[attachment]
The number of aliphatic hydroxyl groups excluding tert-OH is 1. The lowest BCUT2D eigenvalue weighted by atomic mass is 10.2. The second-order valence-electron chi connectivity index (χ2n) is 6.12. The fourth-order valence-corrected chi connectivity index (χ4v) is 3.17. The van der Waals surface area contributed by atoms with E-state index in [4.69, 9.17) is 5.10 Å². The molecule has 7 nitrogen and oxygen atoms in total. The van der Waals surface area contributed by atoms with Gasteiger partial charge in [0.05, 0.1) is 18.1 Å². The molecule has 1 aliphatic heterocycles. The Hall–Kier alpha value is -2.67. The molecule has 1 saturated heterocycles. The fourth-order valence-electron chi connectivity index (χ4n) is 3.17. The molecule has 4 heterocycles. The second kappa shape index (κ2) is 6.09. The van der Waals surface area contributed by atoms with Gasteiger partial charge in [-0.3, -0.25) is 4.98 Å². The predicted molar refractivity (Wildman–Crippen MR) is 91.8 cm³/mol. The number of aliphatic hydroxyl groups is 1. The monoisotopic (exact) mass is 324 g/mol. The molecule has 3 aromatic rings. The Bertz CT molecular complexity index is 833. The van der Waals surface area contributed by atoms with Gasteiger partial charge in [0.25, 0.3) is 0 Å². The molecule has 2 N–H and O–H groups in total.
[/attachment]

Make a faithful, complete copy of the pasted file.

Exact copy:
The number of aliphatic hydroxyl groups excluding tert-OH is 1. The lowest BCUT2D eigenvalue weighted by atomic mass is 10.2. The second-order valence-electron chi connectivity index (χ2n) is 6.12. The fourth-order valence-corrected chi connectivity index (χ4v) is 3.17. The van der Waals surface area contributed by atoms with E-state index in [4.69, 9.17) is 5.10 Å². The molecule has 7 nitrogen and oxygen atoms in total. The van der Waals surface area contributed by atoms with Gasteiger partial charge in [0.05, 0.1) is 18.1 Å². The molecule has 1 aliphatic heterocycles. The Hall–Kier alpha value is -2.67. The molecule has 1 saturated heterocycles. The fourth-order valence-electron chi connectivity index (χ4n) is 3.17. The molecule has 4 heterocycles. The second kappa shape index (κ2) is 6.09. The van der Waals surface area contributed by atoms with Gasteiger partial charge in [-0.3, -0.25) is 4.98 Å². The predicted molar refractivity (Wildman–Crippen MR) is 91.8 cm³/mol. The number of aliphatic hydroxyl groups is 1. The monoisotopic (exact) mass is 324 g/mol. The molecule has 3 aromatic rings. The Bertz CT molecular complexity index is 833. The van der Waals surface area contributed by atoms with Gasteiger partial charge in [0.25, 0.3) is 0 Å². The molecule has 2 N–H and O–H groups in total.